But you can't have one without the other. Leadership that reacts to teams reaching for their cards and organically using AWS or Basecamp or whatever because it's Just Good Enough and flies under the procurement radar, or reaching out to Get Stuff Done with small external groups rather than using internal resource by asking: "what's the problem here, and why are our employees choosing to react in this way rather than internally?" and fixing that internal provision of resource are the ones that are going to win. Which is, again, why GDS is building internal capability rather than external.
In a conversation with GDS's Russell Davies about this, the one comment of his that stood out was that none of this was new to those of us who've been working in digital or interactive. There was no stunning insight, no secret sauce, no magic recipe. Just that, from a leadership and organizational point of view, digital was an important concept to align around as a way of achieving their goals: and then, GDS conceived on (again, my external reckoning) with teams constructed around delivery. It was just that the will was there.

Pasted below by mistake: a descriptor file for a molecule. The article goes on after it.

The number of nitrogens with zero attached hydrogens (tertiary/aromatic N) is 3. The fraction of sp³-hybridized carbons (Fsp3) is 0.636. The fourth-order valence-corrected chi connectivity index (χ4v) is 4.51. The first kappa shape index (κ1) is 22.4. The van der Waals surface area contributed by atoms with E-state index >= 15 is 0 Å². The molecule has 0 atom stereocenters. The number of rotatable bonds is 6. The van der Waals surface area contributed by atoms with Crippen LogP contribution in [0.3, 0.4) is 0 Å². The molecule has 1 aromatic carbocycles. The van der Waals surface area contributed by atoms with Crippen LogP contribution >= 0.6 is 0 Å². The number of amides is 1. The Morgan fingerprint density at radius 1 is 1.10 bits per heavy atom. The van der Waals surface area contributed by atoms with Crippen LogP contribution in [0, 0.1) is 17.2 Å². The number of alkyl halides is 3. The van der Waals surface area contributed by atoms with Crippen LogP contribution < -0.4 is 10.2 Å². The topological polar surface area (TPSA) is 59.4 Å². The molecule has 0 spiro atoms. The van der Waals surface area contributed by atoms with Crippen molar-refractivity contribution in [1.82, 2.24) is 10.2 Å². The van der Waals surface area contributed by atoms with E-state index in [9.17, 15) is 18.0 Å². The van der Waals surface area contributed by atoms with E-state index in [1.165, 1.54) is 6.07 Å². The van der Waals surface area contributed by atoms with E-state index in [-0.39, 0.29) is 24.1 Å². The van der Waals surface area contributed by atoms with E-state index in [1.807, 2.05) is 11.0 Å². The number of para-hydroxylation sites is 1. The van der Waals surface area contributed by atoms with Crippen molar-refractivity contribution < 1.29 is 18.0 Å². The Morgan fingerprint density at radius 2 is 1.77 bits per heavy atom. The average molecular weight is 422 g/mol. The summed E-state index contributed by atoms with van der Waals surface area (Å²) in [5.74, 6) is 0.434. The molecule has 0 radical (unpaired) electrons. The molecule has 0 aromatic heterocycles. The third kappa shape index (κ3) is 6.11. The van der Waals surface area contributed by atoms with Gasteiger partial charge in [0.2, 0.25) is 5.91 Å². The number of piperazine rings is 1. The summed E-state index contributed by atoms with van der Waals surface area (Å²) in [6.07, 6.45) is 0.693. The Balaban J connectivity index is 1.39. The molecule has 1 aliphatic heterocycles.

So here's the thing. (And this type of wrapping up inevitably feels like a Church of England sermon or Thought for the Day).
Siloed organisations, where digital is "over there", aren't going to succeed. At the very least, they're only going to unlock a fraction of the opportunity that's available to them. At the very worst, they'll find themselves both slowly ("oh, they've only got a few tens of thousands of users") and quickly (Blackberry, Nokia) disrupted. Runkeeper will come and eat their lunch. Netflix will become the next video network. Uber, much as I hate them for being Uber, will come along and work out that hey, digital actually can make your business of cars that move things from one place to another better for the end user.
They're just not.
It's just a question of how fast we get there.
My brother, when asked when video games will finally be treated as mainstream culture, used to say: "When enough people die."
GDS is showing that we don't need people to die for digital to work. We just need leadership that wants it.